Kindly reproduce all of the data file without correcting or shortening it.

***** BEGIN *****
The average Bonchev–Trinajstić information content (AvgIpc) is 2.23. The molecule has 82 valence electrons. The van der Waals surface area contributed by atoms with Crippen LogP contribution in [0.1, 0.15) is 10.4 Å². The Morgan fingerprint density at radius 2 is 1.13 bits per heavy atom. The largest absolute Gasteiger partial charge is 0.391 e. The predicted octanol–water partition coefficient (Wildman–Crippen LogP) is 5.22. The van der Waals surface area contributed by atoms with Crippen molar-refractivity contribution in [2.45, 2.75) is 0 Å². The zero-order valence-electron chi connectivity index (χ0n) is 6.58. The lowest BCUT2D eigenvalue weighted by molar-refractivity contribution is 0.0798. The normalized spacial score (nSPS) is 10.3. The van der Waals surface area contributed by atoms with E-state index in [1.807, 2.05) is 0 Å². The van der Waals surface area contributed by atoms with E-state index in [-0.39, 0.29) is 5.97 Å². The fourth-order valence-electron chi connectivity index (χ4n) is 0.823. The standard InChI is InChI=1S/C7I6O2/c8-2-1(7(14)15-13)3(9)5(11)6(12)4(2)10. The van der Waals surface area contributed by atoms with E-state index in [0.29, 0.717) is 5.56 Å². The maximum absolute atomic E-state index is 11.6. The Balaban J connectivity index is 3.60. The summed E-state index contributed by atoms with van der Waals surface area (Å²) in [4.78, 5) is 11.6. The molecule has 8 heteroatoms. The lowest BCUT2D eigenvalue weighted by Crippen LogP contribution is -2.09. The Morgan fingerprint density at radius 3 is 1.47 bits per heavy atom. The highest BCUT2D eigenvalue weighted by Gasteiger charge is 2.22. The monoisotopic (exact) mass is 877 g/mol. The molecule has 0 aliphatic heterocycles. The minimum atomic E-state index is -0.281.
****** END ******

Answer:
The average Bonchev–Trinajstić information content (AvgIpc) is 2.23. The molecule has 82 valence electrons. The van der Waals surface area contributed by atoms with Crippen LogP contribution in [0.1, 0.15) is 10.4 Å². The Morgan fingerprint density at radius 2 is 1.13 bits per heavy atom. The largest absolute Gasteiger partial charge is 0.391 e. The predicted octanol–water partition coefficient (Wildman–Crippen LogP) is 5.22. The van der Waals surface area contributed by atoms with Crippen molar-refractivity contribution in [2.45, 2.75) is 0 Å². The zero-order valence-electron chi connectivity index (χ0n) is 6.58. The lowest BCUT2D eigenvalue weighted by molar-refractivity contribution is 0.0798. The normalized spacial score (nSPS) is 10.3. The van der Waals surface area contributed by atoms with E-state index in [1.807, 2.05) is 0 Å². The van der Waals surface area contributed by atoms with E-state index in [-0.39, 0.29) is 5.97 Å². The fourth-order valence-electron chi connectivity index (χ4n) is 0.823. The standard InChI is InChI=1S/C7I6O2/c8-2-1(7(14)15-13)3(9)5(11)6(12)4(2)10. The van der Waals surface area contributed by atoms with E-state index in [0.29, 0.717) is 5.56 Å². The maximum absolute atomic E-state index is 11.6. The Balaban J connectivity index is 3.60. The summed E-state index contributed by atoms with van der Waals surface area (Å²) in [4.78, 5) is 11.6. The molecule has 8 heteroatoms. The lowest BCUT2D eigenvalue weighted by Crippen LogP contribution is -2.09. The Morgan fingerprint density at radius 3 is 1.47 bits per heavy atom. The highest BCUT2D eigenvalue weighted by Gasteiger charge is 2.22. The monoisotopic (exact) mass is 877 g/mol. The molecule has 0 aliphatic heterocycles. The minimum atomic E-state index is -0.281.